Raw camel milk in US

Whenever someone writes, “frozen in Kansas” I think, that could have been me.

Ice storms and stuff.

And being a professor.

Making lots of money, going with the flow, and checking my brain at the door – on the few days I showed up.

So I decided to support my wife – although I’ve been a bit of a dick about it for the last 6 years – and move to Australia, eventually ending my career.

Although I do have a new job with the least amount of responsibility possible.

I’m having my American Beauty moment (but not chasing after younger girls, quite happy, and she noted it’s been 12 years since we first met).

So when raw milk advocate David Gumpert writes about raw camel milk and how the U.S. Food and Drug is asking the federal court to allow it to seize more than $70,000 worth of raw camel milk, some of it frozen, in storage in Kansas, and there’s some government conspiracy, I cast aspersions.

The agency had warned the owner of a small Missouri farm, which accounts for the bulk of raw camel milk production in the U.S., — of course it is in Missouri — to refrain from shipping it outside that state. The owner had reportedly agreed to the FDA’s order.

Now, a number of media are reporting that the FDA is asking a federal court to allow it to seize raw camel milk from the farm, known as Hump-Back Dairys, along with that of a national distributor of camel milk, Desert Farms.

Waste of time. Move on.Keep moving on.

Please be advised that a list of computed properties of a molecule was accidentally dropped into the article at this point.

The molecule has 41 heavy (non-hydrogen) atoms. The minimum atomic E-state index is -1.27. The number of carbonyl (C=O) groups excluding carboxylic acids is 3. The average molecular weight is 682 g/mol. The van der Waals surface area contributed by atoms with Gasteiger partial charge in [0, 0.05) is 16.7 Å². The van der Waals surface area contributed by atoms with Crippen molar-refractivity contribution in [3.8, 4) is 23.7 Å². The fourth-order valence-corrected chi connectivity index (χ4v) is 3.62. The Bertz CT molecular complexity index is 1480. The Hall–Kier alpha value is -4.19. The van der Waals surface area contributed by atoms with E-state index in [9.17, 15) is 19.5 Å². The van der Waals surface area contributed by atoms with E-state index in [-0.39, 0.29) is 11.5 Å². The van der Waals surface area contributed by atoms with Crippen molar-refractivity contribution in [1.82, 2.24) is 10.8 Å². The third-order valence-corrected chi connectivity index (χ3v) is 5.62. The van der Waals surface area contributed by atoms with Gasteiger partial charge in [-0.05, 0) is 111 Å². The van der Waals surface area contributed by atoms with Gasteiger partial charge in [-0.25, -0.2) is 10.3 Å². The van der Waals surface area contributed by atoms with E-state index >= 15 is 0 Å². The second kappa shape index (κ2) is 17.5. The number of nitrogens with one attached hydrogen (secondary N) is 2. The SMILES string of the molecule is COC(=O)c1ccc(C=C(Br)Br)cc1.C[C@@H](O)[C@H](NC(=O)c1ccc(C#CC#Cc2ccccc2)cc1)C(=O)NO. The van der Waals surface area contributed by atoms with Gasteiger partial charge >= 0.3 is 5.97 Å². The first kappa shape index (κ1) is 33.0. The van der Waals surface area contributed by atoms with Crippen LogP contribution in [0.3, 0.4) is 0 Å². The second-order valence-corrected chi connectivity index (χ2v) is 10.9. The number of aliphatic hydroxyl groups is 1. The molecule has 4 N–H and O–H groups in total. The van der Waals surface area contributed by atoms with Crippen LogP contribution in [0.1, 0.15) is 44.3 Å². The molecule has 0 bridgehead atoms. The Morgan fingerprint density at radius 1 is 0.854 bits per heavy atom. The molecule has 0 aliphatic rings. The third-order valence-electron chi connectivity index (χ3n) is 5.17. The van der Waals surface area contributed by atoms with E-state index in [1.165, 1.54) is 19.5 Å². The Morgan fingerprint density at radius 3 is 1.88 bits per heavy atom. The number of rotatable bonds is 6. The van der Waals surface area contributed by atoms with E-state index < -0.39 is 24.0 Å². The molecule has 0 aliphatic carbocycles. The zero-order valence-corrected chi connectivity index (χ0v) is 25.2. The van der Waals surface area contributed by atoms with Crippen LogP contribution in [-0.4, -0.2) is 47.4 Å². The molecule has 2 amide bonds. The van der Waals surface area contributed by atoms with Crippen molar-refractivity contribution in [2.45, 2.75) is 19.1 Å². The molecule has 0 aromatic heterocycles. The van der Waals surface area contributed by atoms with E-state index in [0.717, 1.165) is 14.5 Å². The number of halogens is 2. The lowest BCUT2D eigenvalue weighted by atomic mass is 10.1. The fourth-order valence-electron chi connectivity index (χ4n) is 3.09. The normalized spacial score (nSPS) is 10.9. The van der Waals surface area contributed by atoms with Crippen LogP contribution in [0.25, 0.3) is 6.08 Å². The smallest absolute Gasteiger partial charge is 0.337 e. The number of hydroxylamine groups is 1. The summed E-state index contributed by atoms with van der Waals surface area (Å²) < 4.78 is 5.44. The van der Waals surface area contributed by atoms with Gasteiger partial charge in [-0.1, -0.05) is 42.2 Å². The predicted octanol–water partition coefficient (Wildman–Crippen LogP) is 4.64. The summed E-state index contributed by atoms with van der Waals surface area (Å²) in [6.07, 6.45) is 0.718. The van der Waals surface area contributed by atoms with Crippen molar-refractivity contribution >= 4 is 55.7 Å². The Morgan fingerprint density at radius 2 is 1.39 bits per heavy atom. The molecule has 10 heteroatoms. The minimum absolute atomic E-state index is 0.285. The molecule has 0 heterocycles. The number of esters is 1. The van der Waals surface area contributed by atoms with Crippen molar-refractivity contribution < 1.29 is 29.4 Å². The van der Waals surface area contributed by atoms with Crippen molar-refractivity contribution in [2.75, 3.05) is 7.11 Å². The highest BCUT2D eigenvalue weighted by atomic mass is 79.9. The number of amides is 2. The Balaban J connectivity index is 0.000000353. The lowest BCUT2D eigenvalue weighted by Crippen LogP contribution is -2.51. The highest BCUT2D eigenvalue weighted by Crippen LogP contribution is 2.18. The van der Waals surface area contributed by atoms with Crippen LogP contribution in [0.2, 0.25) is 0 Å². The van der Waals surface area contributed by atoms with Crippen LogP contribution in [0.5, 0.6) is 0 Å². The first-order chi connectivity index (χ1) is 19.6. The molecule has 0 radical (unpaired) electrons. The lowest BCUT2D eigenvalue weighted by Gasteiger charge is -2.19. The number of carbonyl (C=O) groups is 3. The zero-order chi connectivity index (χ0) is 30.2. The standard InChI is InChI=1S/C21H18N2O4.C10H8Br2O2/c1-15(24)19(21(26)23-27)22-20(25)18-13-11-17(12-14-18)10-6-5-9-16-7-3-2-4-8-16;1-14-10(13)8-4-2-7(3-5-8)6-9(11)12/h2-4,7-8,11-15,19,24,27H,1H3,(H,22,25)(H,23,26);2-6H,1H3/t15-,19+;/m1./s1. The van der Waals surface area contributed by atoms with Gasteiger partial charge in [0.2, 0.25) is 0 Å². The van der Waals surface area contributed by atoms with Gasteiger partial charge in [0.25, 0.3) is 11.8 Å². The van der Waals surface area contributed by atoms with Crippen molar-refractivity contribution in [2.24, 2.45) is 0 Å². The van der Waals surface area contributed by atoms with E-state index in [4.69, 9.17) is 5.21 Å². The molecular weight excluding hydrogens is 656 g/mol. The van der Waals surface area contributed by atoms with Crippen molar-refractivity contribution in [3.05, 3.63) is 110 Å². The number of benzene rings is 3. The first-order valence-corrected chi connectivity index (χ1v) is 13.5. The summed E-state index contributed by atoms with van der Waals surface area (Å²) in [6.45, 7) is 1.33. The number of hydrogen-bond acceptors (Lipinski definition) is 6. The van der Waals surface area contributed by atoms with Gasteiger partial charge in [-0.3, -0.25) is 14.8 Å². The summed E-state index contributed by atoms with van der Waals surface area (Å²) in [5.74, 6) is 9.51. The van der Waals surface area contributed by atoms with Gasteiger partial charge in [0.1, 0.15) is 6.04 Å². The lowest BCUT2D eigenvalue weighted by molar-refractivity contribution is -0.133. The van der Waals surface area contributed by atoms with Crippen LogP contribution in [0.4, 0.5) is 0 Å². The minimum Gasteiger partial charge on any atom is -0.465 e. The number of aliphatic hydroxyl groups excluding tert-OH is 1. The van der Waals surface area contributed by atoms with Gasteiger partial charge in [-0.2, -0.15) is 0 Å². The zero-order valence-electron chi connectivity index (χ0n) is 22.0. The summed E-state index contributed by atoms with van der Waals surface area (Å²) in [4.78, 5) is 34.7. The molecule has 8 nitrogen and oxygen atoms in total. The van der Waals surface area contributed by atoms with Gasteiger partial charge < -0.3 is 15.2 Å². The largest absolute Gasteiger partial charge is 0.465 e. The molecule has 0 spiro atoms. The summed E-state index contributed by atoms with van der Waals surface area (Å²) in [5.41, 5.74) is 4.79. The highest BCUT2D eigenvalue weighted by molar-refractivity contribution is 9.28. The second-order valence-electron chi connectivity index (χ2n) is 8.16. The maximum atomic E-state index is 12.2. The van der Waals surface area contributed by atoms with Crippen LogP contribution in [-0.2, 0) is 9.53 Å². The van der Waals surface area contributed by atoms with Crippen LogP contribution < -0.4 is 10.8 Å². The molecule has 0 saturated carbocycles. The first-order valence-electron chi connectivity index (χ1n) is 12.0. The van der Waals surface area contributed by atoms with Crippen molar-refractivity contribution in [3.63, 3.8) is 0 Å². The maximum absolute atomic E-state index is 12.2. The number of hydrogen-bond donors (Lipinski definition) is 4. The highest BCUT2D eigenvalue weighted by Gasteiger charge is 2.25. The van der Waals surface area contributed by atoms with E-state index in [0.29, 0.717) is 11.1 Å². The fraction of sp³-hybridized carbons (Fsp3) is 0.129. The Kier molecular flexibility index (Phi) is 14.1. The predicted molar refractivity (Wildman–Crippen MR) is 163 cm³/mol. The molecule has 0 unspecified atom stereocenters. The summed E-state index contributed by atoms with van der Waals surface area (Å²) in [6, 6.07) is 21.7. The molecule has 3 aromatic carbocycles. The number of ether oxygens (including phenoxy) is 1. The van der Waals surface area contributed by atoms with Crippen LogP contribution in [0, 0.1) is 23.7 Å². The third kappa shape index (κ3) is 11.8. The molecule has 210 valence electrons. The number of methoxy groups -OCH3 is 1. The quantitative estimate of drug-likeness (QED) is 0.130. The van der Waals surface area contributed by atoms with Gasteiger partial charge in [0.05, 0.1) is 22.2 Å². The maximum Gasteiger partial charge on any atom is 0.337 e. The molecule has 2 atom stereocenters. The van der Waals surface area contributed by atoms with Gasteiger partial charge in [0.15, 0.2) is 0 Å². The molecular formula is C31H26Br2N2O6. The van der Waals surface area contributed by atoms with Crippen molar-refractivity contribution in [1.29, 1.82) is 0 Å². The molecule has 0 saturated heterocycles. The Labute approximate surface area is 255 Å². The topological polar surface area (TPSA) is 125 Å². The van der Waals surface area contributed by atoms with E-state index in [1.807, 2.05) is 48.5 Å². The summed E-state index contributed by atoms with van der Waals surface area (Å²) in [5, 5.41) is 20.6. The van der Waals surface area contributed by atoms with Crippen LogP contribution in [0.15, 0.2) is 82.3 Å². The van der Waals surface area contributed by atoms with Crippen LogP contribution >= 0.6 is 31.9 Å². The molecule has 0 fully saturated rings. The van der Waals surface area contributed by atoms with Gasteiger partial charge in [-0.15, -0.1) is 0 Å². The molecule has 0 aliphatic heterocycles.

Compassion, Richard Gere, and getting over myself

I spent the last 10 weeks going through a rather intensive investigation of myself.

I can hear my Kansas friend Mary already saying, oh, Dr. Richard Gere. You’ve become a Buddhist.

I’ve revisited a lot of old wounds, tried to make amends, and learned – sorta — to be compassionate to myself.

I’ve always been my biggest critic.

I use barfblog.com to write about food safety, and other stuff, because, I can.

Don’t like it, go start your own thing.

Guess that was drilled into me when I was appointed editor-in-chief of the University of Guelph student newspaper, The Ontarian in 1986, with a weekly circulation of about 20,000.

After one semester, I left, because I had a 6-month-old child, was trying to finish my MSc in genetics, and was really pissed off that the advertising and business managers made about double what I did.

I took it to the Board of Directors, who assured me they would back me, and then bailed once they saw which way the wind was blowing.